Rethink Your Strategy Before It Rethinks You
By Doug Fiedler
In many hotel management companies, September and October mark the beginning of the budgeting process for the next year. But before you start your budgeting, you might be well served to review and update your Strategic Plan.
Challenge Questions: Strategy
Do you have a written strategic plan that has been updated in the last 12 months?
Does your senior management team know and understand all aspects of the plan?
Is your plan more than four pages long?
In today's fast-changing business environment, it is critical to have a written business plan that is up to date and has the full support of your senior management team. Tragically, too many companies don't have a plan, haven't reviewed it recently, or the plan is so long it becomes burdensome instead of enabling. Even worse, the plan is laden with tactical execution points instead of having a true strategic vision for the future.
Best Practices for Strategic Plans
- Investing in time. It should only take a day or two to create or update your plan. Anything more will result in prolonged, distracting discussions that will frustrate your participants.
- Investing in place. Schedule the meeting off-site in a location that is free of distractions and make accommodations for a small social event, even if it is dinner out in a competing hotel or resort.
- Investing in people. Schedule the senior management team well in advance. Consider inviting a bright rising star from the middle management team as a wild card to bring a fresh perspective to the discussion.
- Investing in preparation. At least three weeks before the meeting, send out up to five thought-provoking questions that your participants can consider before they arrive.
- Investing in creative thinking. The planning process should include stretch goals that are practical and some that go well beyond practical to almost unimaginable.
- Investing in differentiation. In today's economy, it is all too easy to become a commodity, even in the hotel business. Think hard about what distinguishes your company. What makes your company the hotel company of choice? What makes employees want to work for you?
- Investing in outside resources. Creating a strategic plan is best accomplished with the assistance of a non-interested third party. As a professional facilitator of strategic planning sessions, I ask probing questions that further the conversation and lead to a deep and rich conversation. This can lead to a dramatically improved outcome that is well thought out and documented.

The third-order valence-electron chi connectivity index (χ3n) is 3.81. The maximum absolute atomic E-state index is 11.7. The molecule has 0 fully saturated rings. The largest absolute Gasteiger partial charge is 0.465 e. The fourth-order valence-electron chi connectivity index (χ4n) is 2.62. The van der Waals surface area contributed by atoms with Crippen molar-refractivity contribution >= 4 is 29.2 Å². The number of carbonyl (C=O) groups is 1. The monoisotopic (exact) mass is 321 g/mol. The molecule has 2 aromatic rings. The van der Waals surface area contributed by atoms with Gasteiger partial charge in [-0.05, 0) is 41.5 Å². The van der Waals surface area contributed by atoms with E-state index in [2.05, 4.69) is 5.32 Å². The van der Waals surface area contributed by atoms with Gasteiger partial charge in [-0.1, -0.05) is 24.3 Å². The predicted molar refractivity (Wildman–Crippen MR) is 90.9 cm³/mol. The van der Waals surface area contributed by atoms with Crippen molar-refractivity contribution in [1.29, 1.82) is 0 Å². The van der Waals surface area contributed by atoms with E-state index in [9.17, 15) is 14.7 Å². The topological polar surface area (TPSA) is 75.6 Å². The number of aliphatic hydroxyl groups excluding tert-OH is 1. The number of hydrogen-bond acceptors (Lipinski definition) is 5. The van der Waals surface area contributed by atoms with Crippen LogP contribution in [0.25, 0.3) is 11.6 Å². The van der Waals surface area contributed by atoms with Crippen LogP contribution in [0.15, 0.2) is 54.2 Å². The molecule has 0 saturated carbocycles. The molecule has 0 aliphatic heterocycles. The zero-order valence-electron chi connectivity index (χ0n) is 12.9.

- Investing in communication. A plan that sits on a shelf or in a hard drive serves no purpose. A good strategic plan acts as a map to the future, giving employees and management the vision to make great decisions on their own without excessive oversight and micro-management.
- Investing in continual evaluation. Six months after the planning session concludes, conduct a brief two-hour re-evaluation of the plan. Ask your management team to consider how the plan fits and feels now that they have lived with it for a short time. The strategic plan should allow for some flexibility to adapt and change as the organization grows.
- Investing in brevity. This doesn't mean bullet lists. It means keeping the plan to no more than four pages. Consider writing it in the form of a story to increase retention among those who read it.
The process of planning the future and direction of the company should generate intense discussion (maybe even controversy) about the strengths, weaknesses, opportunities and threats that face your organization and its people. The discussions should bring out everyone's point of view. This is no place for a wallflower!
What does it feel like at the end? In planning sessions I have facilitated, it is extremely common to hear participants say things like, "I never knew that", or "I didn't know you felt that way". At the end of the session, it is not uncommon to hear, "I was a skeptic going into this, but I'm a believer now. It was invaluable."
The process of planning is almost more important than having a plan. So before you start your budget cycle this fall, re-evaluate your strategic plan. President Dwight D. Eisenhower was famous for saying, "Plans are nothing. Planning is everything."
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